sanbitterbottleYes, even Liquid Diets needs to have drinks without alcohol (or caffeine) in them! Actually, I’d just as soon drink non-alcoholic versions of what I do drink as I’m a lot more interested in the flavor than the buzz, but the alcohol is more or less a byproduct of what makes the flavors to begin with, so….

People who’ve read this blog regularly know I like bitter flavors and am crazy about Campari, the lovely red Italian bitter. I had the day off and took the time to go to the Italian market inside the River Market, today, and I found two things I’ve been wanting to find for a long time: Chinotto and Sanbitter. These are two non-alcoholic sodas that are common in Italy and I’ve been dying to try them. I bought a single bottle of Chinotto out of the cooler for $1.50 and a 10-pack Sanbitter for $9 or so.

Both of these sodas are marketed as “apertif” sodas. In other words, besides being delicious, they are intended to aid digestion. Digestion is an important concept in Europe, particularly in Italy. Long meals, long walks after meals, pre-dinner and post-dinner drinks and bitter flavors are all strategies intended to help the body digest the food you are eating. In a real Italian restaurant, dinner will take 3-4 hours, easily. It’s not a 30-minute table-turning, stuff-your-face-o-rama like we have learned to accept in this country.

Bitter flavors aid digestion by stimulating the 10th cranial nerve, the Vagus Nerve. Explaining what the vagus does is beyond the scope of this review, but suffice to say if the vagus is happy and stimulated it will have a calming effect on the body and enhance digestion and elimination.

chinottojpgSanbitter is made by San Pelligrino, which manufactures a host of sodas and water products. It looks ruby red, just like Campari, and comes packaged in delightful little 100mL (3.4 oz) glass bottles with a bottle cap topping it. I don’t use the word “cute” very often, but these bottles surely fit the bill. According to the bottle cap, the sweetener is “sugar,” not high fructose corn syrup, so that is one advantage of this soda over something American (I know, a lot of the boutique sodas are made with real sugar, but they’re also very sweet, not an apertif soda like this).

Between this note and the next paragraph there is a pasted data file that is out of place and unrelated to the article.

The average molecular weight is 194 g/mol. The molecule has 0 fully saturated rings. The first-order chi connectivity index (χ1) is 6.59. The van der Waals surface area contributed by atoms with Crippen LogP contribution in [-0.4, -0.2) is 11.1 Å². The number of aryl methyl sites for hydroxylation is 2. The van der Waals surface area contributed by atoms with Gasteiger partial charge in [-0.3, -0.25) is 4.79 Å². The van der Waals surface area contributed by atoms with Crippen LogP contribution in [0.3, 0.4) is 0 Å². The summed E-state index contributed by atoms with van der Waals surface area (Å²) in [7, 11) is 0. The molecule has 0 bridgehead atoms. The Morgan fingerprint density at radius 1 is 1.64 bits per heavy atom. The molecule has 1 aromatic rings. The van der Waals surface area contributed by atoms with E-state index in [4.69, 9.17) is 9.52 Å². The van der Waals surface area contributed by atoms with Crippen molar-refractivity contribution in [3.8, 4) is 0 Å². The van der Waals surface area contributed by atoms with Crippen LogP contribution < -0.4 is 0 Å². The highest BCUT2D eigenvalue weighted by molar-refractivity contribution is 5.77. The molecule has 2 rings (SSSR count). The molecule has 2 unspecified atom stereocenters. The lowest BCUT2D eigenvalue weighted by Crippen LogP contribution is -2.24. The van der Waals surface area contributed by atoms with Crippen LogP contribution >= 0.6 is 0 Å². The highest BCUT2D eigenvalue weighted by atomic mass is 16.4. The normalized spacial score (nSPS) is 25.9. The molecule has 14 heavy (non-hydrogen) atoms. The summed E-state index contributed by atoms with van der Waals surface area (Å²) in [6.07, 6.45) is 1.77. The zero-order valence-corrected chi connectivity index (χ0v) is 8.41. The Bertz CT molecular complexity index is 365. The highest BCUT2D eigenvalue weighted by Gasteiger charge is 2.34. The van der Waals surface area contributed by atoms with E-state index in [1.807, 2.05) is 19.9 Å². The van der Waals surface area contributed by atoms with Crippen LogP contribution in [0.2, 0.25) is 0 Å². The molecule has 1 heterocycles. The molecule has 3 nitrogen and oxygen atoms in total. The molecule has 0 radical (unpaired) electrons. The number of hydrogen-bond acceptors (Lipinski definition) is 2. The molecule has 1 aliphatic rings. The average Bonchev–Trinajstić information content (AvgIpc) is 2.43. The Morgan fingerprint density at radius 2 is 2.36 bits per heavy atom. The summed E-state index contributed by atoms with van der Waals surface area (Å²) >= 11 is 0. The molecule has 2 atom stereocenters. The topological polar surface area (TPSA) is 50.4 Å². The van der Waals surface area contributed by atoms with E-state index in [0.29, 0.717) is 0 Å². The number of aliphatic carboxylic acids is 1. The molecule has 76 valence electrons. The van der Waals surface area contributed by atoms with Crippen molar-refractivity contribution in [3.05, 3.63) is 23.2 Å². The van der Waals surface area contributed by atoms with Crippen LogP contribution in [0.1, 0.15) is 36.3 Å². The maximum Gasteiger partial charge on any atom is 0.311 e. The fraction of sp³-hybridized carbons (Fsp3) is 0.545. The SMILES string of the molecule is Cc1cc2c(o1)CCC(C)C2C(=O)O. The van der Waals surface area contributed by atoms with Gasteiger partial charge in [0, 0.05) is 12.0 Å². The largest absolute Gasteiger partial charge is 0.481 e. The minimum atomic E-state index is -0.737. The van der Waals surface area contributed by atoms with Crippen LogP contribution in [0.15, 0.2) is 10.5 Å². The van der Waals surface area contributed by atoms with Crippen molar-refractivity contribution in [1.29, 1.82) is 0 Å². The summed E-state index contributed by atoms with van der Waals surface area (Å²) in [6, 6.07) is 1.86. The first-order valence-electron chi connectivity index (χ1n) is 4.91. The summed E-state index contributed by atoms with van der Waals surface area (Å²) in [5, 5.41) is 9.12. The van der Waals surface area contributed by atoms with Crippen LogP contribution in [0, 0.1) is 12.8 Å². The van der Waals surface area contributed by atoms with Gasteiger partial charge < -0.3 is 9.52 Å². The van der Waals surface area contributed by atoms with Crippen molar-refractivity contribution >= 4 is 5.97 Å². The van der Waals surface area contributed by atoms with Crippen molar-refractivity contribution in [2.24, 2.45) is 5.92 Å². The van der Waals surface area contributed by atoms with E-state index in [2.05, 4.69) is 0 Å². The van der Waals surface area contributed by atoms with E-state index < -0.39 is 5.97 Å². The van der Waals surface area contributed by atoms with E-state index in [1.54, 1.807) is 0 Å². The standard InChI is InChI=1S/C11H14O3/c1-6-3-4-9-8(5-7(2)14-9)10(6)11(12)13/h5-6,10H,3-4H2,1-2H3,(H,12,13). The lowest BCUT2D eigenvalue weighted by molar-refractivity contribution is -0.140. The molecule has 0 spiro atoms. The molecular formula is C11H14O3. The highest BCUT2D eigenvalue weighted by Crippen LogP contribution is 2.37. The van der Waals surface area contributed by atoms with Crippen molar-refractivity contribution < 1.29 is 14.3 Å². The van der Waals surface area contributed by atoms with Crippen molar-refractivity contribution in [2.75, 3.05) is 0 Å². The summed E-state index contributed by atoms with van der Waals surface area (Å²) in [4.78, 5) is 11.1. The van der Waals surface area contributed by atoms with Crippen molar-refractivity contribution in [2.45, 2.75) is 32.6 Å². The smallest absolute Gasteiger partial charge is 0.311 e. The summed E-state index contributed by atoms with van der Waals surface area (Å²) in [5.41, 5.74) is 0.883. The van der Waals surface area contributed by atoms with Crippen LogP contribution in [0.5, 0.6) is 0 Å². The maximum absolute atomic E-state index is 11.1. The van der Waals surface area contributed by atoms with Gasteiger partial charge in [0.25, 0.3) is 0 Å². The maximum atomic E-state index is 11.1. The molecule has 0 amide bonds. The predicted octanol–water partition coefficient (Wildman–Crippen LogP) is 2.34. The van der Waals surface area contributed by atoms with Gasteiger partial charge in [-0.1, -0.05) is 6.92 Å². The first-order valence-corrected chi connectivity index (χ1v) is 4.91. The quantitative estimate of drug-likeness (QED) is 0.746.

Sanbitter tastes  a little like Campari in that it does have some of the same herbal and citrus notes. I saw it described as “extremely bitter” on many American websites as I was researching for this, but I disagree. I know my palate is tuned differently than a lot of folks’, but it is nowhere near as bitter as Campari, in my opinion. The next time I drink Sanbitter I am going to try it over ice (I poured it straight from the bottle) and if I have some, throw a slice of orange in with it. Sanbitter is a good alternative to Campari and soda if you’re looking for an apertif and can’t drink any alcohol.

Chinotto is also made by San Pelligrino and comes in a slightly larger bottle than Sanbitter. It looks like slightly watered-down Coke®, kind of brown/caramel in color. It is a sweetened soda made from chinotto, a small citrus fruit (pictured at the left) that looks like an orange. The flavor of Chinotto soda is like bitter orange with some hints of cola in the background.

I found the Chinotto to be more complex and enjoyable than the Sanbitter, but both were really good. I try not to drink too much soda pop, but if I am these are what I’d like to reach for when I have the chance. They aren’t too bitter (to me), and they are carbonated and refreshing, offsetting some of the sugar in them.

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